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JOHN LEE HOOKER
BURNIN'

Known as the “King of the Boogie,” Mississippi-born bluesman John Lee Hooker rose to prominence performing an electric guitar-style adaptation of Delta blues. The hypnotic drone of a guitar tuned to open G, a relentless stomp and an evocative, quavering baritone made up the formula of his signature sound. With these primitive, but powerful ingredients, Hooker inspired generations of rock guitarists, altered the DNA of the blues and became an internationally renowned legend.  

Recorded in a single session with drums, bass, second guitar, piano, tenor sax and baritone sax, 1962’s Burnin marked a departure from previous Hooker albums, where he often played with just a guitar and a piece of plywood to pound his foot on. His backing band for this Vee-Jay release includes members of the Funk Brothers, best known for being the Motown Records house band. They do an admirable job of following Hooker, one of the form’s most idiosyncratic players, wherever he leads. The album opens with the single "Boom Boom," which has become a blues standard over the years. Music critic Charles Shaar Murray called it "the greatest pop song [Hooker] ever wrote.” About the tightest musical structure of any Hooker composition, its verses diligently adhere to the twelve-bar format over which he more often rides roughshod. And the quality doesn’t drop off after the strong opener. Instead, the album provides a cohesive and engaging listening experience that will hold you captive from beginning to end. Pure, 100-proof electric blues. 

RECOMMENDED READING 

📰 10 of the Best from the Blues Legend - The Guardian

A look at the most essential tracks from an artist who altered the course of blues and rock ‘n’ roll forever. 

📰 May 1997 Interview - Living Blues

Jason Brecht talks to John Lee Hooker in his Redwood City, California home. They discuss his childhood, his early musical career, favorite collaborators, spirituality and more in a wide-ranging, candid conversation. 

📰 1991 Interview - Newport Jazz Festival

Hooker reflects on how “everything come from the blues: the blues was here when the world was born.”

DEEP CUTS WE LOVE…

Thelma”  - This slightly menacing love song rides along on a propulsive horn riff and emotive playing by Motown’s leading pianist, Joe HunterHooker's assurances that he forgives his cheating lover grow more frenzied and forceful as the song builds, until he’s howling with anguish, keys pounding beneath his voice. It’s heartbreaking and deliciously groovy at the same time. 

 

“Let’s Make It” - The directness of this uptempo number is intensified through the complete lack of chord changes—one chord, one simple concept—what more do you need? Pianist Joe Hunter once again provides pitch-perfect embellishments that let Hooker’s incantatory song structure shine, and Andrew “Mike” Terry’s baritone sax contributes to the raucous mood.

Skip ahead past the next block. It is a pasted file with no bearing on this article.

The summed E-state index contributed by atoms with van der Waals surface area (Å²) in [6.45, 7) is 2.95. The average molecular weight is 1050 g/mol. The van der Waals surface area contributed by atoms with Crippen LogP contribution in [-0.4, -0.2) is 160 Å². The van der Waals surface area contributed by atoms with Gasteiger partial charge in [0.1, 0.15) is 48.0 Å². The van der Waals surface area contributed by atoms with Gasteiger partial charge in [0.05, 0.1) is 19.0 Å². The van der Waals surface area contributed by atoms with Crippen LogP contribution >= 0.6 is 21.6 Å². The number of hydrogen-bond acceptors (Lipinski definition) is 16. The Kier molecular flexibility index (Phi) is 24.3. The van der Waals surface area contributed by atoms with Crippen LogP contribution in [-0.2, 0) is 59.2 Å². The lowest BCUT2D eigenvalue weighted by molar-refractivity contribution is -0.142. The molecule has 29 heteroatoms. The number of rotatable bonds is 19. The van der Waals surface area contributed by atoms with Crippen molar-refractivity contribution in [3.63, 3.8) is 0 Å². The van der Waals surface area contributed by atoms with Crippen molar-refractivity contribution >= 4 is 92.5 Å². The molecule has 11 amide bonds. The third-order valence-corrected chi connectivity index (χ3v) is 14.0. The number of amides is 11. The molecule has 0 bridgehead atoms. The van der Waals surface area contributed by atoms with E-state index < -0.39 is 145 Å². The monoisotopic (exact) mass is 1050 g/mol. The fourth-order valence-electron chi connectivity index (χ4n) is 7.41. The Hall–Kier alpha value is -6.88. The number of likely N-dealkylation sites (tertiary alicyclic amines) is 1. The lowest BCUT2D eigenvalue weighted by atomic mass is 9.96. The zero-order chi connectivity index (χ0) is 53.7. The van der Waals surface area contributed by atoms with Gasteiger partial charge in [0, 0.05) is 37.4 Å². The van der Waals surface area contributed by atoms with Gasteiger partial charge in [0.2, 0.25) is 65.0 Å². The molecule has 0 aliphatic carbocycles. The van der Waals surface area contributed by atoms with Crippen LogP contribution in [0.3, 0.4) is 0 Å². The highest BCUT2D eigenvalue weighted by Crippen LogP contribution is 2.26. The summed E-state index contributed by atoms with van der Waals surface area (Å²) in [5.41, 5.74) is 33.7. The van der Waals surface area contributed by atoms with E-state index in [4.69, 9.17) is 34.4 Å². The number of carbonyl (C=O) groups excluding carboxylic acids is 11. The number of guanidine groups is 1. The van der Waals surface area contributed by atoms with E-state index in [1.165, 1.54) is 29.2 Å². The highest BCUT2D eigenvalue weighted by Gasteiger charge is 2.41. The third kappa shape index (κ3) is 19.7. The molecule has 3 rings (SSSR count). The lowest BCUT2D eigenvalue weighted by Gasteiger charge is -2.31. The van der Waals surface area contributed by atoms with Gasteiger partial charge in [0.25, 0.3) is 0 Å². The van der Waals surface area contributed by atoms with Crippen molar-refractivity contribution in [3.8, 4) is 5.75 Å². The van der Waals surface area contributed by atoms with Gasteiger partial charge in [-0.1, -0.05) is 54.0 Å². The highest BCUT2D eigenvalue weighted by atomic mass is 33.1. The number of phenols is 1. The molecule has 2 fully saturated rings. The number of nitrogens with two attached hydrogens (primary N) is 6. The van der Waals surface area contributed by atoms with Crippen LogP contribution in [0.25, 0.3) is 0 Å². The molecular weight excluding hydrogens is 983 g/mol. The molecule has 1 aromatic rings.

Blues Before Sunrise”John Lee Hooker’s dark voice and moody, haunting ambiance are a perfect fit for this mournful take on the Leroy Carr trackTormented by a cheating woman, he sways in raw despair. This is a track where you’ll especially appreciate the backing band: plaintive sax, driving drums and especially the boogie-woogie-style piano elevate the proceedings. An absolutely awe-inspiring version. 

DID YOU KNOW?

  • Aaron Thibeaux "T-Bone" Walker, pioneer of the electric blues and jump blues sound, gave John Lee Hooker his first electric guitaran Epiphone  
  • Hooker credited the Beatles, Van Morrison and other U.K. rock bands for helping to popularize the blues, although–of course–they were taking their inspiration from him and his contemporaries like B.B. King and Muddy Waters. 
  •  In a 1984 interview with author Bruce Pollock, John confided that he was actually happy when writing blues music: “[People] think you gotta be down and out to write the blues - hungry, broke. It's not true. I write when I've got a good feeling, when I'm happy. When things are going well for you, you write. You have to be in the groove to write. . . . Sometimes you feel something deep down and write it to get it out, get it off your chest. But I cannot write a song when I'm feeling blue. I can't think when my mind is on my troubles. 
  • Like some other postwar blues singers who became embroiled in legal disputes with their record companies, Hooker recorded for other labels under an array of pseudonyms, including Birmingham Sam and His Magic Guitar, Johnny Lee, Texas Slim and John Lee Cooker, among others. 
  • John Lee Hooker often felt his music so deeply, it would bring him to tears. In fact, this is the reason why Wayfarer sunglasses became a signature part of his onstage look.  

Listen to Burnin' in its entirety on your preferred streaming platform or shop our John Lee Hooker vinyl collection below.  

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Words: Katherine McCollough

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